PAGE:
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Polishing a Tradition

Michael Davis Photo


When I was growing up, we had a pear tree in the back yard. It was nice and tall, and produced a lot of fruit. But I never cared much for it—because it wasn’t an apple tree.

A visit to the apple orchard when I was in kindergarten started it all, the cider press demonstration to be specific. Apples meant fall fun. Nobody bobs for pears on Halloween or dips them in caramel, after all. I was convinced—apples were way cooler than pears.

Now that I’m an adult, I still don’t have my own apple tree, but there are few things I love more about being a New Yorker than apple harvest time. Each September and October, I relish the visits to local orchards to collect the annual bounty—by the peck.

My sons, now 7 and 10, have learned that whether they want to or not, they are going to be eating a lot of apples from the time school starts until Christmas. Luckily, they are almost as fond of the fruit as I am; it may have something to do with the fact that during both my pregnancies, apples were my lifeline. In the early months, they were one of the few non-starchy foods I could eat. So, I ate up to five a day. Those boys may be part Empire, for all I know.

My husband’s family is full of Italian immigrants who cultivated wonderful little gardens out of yard space barely the dimensions of a king-sized mattress. He doesn’t necessarily share my enthusiasm for apples; his more sophisticated palate prefers currants, pomegranates and figs. My husband lost his father when he was 3, and his mother never owned a car. There were no leisurely trips out to the country for apple picking. But now my husband joins us on our apple adventures.

Like ours, many Central New York families head to the orchards in the fall. The LaFayette hills—where we like to go—offer good conditions for the trees and the orchards offer a mental reprieve for busy people. Thankfully, I have yet to see anyone texting while apple picking. There’s just something about the crisp, fall air; the fall colors; the connection with the harvest season. It’s the only time I can ignore my fear of bees and not run screaming at the mere sight of them (and there are lots hovering around an apple orchard). And, let’s face it, we just love apples—and cider, pies, sauce, doughnuts and dumplings.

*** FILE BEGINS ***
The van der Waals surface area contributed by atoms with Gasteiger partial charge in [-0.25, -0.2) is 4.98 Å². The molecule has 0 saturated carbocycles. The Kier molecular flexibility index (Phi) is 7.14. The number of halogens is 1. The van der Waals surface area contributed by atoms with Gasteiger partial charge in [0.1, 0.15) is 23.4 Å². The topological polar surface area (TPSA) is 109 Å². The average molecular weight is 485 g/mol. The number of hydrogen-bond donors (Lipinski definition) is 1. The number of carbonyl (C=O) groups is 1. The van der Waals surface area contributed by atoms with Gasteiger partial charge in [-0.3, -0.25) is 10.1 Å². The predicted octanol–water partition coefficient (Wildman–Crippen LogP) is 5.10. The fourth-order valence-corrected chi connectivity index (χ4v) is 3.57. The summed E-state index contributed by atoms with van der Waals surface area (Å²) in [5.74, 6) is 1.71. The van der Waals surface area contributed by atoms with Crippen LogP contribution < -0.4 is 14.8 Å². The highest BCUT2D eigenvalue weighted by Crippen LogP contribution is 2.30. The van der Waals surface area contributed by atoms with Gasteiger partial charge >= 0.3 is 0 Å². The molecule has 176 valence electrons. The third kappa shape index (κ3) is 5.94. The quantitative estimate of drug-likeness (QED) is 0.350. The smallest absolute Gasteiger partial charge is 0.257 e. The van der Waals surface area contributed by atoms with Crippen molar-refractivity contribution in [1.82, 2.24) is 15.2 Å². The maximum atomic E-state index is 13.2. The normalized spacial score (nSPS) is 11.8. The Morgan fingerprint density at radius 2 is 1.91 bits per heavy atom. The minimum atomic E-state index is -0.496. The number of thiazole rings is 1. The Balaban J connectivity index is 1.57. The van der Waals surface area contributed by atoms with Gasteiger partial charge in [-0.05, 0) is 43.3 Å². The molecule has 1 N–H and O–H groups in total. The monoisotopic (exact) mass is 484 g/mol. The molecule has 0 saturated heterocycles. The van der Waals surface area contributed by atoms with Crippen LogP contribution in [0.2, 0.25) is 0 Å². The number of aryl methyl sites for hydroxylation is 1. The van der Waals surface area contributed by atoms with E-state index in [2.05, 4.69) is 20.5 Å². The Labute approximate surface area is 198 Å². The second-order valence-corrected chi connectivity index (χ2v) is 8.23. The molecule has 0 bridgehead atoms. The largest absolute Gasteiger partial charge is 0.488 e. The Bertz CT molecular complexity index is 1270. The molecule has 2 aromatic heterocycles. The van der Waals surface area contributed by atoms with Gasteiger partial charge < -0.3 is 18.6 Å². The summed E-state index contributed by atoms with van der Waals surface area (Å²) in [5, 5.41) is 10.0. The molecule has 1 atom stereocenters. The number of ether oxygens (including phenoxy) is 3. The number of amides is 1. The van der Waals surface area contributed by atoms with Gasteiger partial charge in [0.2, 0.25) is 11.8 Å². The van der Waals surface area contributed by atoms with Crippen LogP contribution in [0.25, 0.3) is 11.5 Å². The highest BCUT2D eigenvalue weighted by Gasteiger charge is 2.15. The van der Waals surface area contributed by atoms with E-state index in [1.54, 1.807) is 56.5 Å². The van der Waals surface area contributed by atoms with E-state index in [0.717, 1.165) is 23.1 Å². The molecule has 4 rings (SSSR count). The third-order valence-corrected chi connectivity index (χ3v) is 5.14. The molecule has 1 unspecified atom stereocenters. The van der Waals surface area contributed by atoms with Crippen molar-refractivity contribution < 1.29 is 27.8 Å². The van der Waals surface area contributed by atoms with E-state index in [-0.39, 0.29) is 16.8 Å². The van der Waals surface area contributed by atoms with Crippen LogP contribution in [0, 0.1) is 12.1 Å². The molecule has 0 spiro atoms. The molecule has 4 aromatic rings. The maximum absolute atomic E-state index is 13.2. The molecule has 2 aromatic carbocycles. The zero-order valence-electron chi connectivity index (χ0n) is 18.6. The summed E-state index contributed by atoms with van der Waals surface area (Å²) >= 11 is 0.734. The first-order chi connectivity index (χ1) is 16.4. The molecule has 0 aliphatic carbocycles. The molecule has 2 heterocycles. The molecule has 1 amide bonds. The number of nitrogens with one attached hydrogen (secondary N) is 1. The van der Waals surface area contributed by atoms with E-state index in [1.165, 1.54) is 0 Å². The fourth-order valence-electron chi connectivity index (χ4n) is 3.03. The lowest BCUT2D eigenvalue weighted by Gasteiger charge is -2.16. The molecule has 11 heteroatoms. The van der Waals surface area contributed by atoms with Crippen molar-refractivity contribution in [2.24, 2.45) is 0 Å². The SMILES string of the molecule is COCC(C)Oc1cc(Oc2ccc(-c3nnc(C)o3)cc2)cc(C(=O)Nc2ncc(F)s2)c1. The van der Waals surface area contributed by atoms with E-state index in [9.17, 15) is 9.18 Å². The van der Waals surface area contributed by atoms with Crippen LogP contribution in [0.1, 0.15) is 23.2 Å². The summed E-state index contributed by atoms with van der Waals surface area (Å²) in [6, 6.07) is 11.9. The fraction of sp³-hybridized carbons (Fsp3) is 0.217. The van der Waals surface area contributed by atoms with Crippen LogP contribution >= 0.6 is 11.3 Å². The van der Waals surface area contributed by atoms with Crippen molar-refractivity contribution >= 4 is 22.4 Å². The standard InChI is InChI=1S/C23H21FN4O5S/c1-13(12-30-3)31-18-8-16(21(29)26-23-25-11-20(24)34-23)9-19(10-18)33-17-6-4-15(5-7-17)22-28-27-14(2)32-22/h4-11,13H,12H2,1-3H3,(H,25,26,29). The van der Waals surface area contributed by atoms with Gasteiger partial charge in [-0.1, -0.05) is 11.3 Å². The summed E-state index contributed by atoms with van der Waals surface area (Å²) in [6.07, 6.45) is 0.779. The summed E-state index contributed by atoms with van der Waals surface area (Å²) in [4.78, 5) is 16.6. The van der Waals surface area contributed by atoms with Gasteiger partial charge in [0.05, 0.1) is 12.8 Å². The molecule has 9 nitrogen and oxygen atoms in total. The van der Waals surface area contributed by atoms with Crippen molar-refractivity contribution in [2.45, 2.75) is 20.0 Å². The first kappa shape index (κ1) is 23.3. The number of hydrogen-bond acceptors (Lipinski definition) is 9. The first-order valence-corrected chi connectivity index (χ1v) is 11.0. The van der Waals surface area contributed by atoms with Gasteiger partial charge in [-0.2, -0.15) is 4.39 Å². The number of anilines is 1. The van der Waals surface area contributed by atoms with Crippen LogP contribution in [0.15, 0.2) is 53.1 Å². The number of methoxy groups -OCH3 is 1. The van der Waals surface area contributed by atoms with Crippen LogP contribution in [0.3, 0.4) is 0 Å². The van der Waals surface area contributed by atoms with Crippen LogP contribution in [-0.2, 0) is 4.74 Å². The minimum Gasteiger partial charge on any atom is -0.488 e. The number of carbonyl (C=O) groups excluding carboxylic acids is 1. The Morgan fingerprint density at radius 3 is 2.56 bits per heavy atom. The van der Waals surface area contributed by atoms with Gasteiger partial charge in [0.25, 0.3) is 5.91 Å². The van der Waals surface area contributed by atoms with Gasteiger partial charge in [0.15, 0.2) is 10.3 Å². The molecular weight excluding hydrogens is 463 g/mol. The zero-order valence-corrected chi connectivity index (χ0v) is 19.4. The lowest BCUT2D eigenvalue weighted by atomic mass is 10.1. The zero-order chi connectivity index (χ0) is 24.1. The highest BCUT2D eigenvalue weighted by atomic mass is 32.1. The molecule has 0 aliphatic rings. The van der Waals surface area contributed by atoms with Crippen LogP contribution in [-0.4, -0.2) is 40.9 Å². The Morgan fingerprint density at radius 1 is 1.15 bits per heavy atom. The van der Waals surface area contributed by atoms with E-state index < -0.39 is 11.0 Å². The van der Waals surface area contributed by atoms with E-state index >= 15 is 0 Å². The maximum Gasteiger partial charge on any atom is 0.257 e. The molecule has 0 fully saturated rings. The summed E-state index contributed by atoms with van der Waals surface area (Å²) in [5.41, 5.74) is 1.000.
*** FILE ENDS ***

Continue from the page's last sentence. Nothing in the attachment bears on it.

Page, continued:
I like an apple that is fleshy and crisp, with a sweet-tart flavor. Empires and Cortlands fit the bill perfectly; Macouns; our surprise “favorites” last year, Galas and Paula Reds, are also pretty darn good. Macintosh? Too bland unless they are doused with cinnamon and baked into a pie. Red Delicious? I’ll pass on that cafeteria and fruit basket staple, but I hear that many people like them.

My boys are natural climbers, so getting the apples often becomes something of a competition: who gets the biggest ones, who gets the reddest ones, who eats the most when they should be putting them in the bags (oh, that’s usually me). Apple picking has also instilled in them a respect for farming and the hard work that goes into maintaining the trees. When we bring the day’s pickings home, they actually take pride in the fact that they did something that required some effort, and the whole family can enjoy the results. Fun and educational? That’s my kind of outing.

In our house, we like our apples raw and unprocessed. I’ve been known to bake an occasional pie, and I’ve gotten quite good at apple crisp. Other than that, I simply keep a steady supply in the kitchen fruit bowl and they gradually disappear. My kids know that if they are hungry and ask for an apple, the answer is always “yes.”

The local apple crop was ready a bit earlier than usual this year, thanks to the warm weather last spring. I couldn’t wait to get some New York apples after settling for imported Fujis the last few months. But I didn’t think I could bring myself to go apple picking in shorts in the August heat. Apple picking means boots and my fall jacket—sometimes even a pair of gloves! Oh well, some traditions are meant to be broken. With temperatures in the mid-80s, we went out and picked Paula Reds. A little bit of heaven on earth came early to Central New York this year, and you can find it in a tidy little red package.

Award-winning writer Tammy DiDomenico lives in DeWitt with her husband and two sons.

Picking in Central New York

Central New York boasts an abundance of commercial and private growers, many of which have pick-your-own orchards. A few are listed here.

Madison County

Critz Farms
3232 Rippleton Road, Cazenovia
Phone: 662-3355

Onondaga County

Abbott Farms
3275 Cold Springs Road, Baldwinsville

Beak & Skiff Apple Farms
2701 Route 80, LaFayette

Deer Run Farms
2695 Route 11A, LaFayette

Emmi & Sons
1482 West Genesee Road, Route 370, Baldwinsville

Leubner Apple Farm
1432 Whiting Road, Jordan

McLusky Orchard
Route 20, LaFayette

Navarino Orchard
3669 Route 20, Syracuse

O’Neill’s Orchard
4872 Route 20, LaFayette

© Family Times: The Parenting Guide of Central New York